If you have money in the stock market, you're probably pretty happy with 2019. Despite some blips, the market this year maintained its continued upward march.
The positive news for investors, however, goes against conventional wisdom that tariffs are bad for the economy.
Wall Street bulls say that tariffs eventually will take their toll.
And others, including a pair of Federal Reserve economists, cite evidence that tariffs already are costing jobs and hiking prices.
No tariff trouble for markets…yet: So far, though, the market seems to be buying the contention by Donald J. Trump, the self-proclaimed Tariff Man, that tariffs ultimately are good for the United States and its consumers.
He began his de facto global trade war on Jan. 23, 2018, by slapping added charges on foreign-made washing machines and solar panels.
Many more tariffs have followed. Even more have been threatened.
Still, the market has marched onward and, for the most part, upward.
Investor's Business Daily (IBD) reports that since the first U.S. tariffs were implemented almost two years ago, Nasdaq has gained 7 percent and the S&P 500 is up 2 percent. The Dow Jones Industrial Average has been flat, with the small cap Russell 2000 down 2 percent.
Some are paying the tariff price: Others, however, haven't been as lucky in sidestepping tariffs' toll.
Tariffs actually are taxes paid by consumers who generally must absorb the added costs.
Farmers and product producers who've lost business due to tariffs aren't happy, despite some after-the-fact compensation efforts by the Trump Administration.
And, notes IBD market writer Paul Whitfield in his look at historic reactions to tariffs since the early 20th century, "if Trump pushes it too far, he could sink the stock market."
Federal Reserve reports finds tariff trouble: Some other market analysts are even tougher on the Trump tariffs.
The charges on imports, which he insisted would boost the U.S. economy, actually have led to job losses and higher prices, according to a new study from the Federal Reserve.
"We find that tariff increases enacted in 2018 are associated with relative reductions in manufacturing employment and relative increases in producer prices," wrote Fed economists Aaron Flaaen and Justin Pierce in "Disentangling the Effects of the 2018-2019 Tariffs on a Globally Connected U.S. Manufacturing Sector.".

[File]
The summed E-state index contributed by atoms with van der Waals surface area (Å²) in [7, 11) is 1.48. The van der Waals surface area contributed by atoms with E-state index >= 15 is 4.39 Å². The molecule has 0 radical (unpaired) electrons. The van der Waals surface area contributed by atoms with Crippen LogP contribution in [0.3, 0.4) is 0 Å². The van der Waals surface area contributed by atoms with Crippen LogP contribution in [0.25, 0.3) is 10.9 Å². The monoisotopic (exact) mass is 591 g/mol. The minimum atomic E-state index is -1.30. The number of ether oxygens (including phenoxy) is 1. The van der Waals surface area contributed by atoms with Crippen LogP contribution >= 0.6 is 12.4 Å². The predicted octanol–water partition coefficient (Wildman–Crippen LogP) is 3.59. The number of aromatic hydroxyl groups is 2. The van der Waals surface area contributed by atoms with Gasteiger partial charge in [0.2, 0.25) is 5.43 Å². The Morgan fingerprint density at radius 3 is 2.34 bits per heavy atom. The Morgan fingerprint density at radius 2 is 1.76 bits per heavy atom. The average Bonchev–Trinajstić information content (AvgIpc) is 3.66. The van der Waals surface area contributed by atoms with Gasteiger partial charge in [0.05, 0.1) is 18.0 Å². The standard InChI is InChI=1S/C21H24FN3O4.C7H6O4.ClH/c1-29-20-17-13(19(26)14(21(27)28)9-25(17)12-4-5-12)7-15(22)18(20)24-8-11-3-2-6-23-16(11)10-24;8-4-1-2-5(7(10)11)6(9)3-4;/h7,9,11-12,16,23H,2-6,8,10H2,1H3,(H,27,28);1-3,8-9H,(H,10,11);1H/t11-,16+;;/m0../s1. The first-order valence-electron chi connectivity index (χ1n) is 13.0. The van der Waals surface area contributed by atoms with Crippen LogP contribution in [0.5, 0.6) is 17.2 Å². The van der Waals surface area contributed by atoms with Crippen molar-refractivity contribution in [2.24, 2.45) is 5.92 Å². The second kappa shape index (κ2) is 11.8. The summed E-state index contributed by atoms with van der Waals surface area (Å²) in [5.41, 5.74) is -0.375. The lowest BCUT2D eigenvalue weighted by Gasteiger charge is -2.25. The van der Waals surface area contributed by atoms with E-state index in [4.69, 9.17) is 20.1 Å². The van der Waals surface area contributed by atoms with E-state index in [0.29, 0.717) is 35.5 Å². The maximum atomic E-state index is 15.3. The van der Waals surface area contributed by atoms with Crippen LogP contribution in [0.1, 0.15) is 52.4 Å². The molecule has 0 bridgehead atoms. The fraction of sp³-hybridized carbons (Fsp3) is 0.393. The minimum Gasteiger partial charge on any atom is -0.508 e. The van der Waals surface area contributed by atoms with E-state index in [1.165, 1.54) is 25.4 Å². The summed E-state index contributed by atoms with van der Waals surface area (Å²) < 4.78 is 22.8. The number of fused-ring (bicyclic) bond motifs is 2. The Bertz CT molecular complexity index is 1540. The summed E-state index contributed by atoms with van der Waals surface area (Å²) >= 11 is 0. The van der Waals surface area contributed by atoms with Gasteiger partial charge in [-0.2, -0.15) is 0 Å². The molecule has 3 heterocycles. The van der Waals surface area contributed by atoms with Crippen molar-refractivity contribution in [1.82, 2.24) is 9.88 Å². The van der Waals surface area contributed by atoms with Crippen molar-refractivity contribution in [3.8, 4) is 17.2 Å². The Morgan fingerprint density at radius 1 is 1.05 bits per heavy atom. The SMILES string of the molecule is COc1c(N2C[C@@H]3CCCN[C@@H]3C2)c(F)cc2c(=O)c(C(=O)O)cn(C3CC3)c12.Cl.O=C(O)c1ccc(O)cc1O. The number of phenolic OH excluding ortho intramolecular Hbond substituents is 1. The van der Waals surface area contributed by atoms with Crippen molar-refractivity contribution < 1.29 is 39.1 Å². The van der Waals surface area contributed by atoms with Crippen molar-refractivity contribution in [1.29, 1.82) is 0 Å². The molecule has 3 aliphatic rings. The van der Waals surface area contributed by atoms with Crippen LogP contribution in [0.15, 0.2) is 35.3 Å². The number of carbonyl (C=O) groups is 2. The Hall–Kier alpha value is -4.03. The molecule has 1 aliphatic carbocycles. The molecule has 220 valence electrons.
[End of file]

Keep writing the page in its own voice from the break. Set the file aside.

The analysis, which is part of the Federal Reserve System Board of Governors' Finance and Economics Discussion Series (FEDS), cites a 1.4 percent reduction in manufacturing employment, along with rising input costs (-1.1 percent) and retaliatory tariffs (-0.7 percent).
As for the promised positive effects of tariffs, Flaaen and Pierce say the manufacturing sector got only a negligible positive contribution (0.3 percent) from the import protection effects of tariffs. That fractional help, they note, was more than offset by the negative effects associated with the tariffs.
In looking at producer prices, they found "exposure to rising input costs is associated with a 4.1 percent increase in factory-gate prices."
While the price increase was more, I'm going with the 1.4 percent drop in manufacturing employment as this week's By the Numbers figure. To me, people without work are worse than those of us with income having to pay more.
Further tariff implications: In closing their report, Flaaen and Pierce note:
"These results have implications for evaluating the effects of recent U.S. trade policy. While one may view the negative welfare effects of tariffs found by other researchers to be an acceptable cost for a more robust manufacturing sector, our results suggest that the tariffs have not boosted manufacturing employment or output, even as they increased producer prices. While the longer-term effects of the tariffs may differ from those that we estimate here, the results indicate that the tariffs, thus far, have not led to increased activity in the U.S. manufacturing sector.
In addition, our results suggest that the traditional use of trade policy as a tool for the protection and promotion of domestic manufacturing is complicated by the presence of globally interconnected supply chains. While the potential for both tit-for-tat retaliation on import protection and input-output effects on the domestic economy have long been recognized by trade economists, empirical evidence documenting these channels in the context of an advanced economy has been limited. We find the impact from the traditional import protection channel is completely offset in the short-run by reduced competitiveness from retaliation and higher costs in downstream industries."
The tariff analysis also is prefaced with the disclaimer that it, like all staff FEDS working papers, "are preliminary materials circulated to stimulate discussion and critical comment."
This one definitely will stimulate something at the White House, most likely critical comments on Twitter.
You also might find these items of interest:
- Florida Senator suggests tax cuts to offset Trump tariffs
- Tariffs bad for businesses & consumers, good for food banks
- U.S. and France reach (August 2019) deal that saves French wines from U.S. tariffs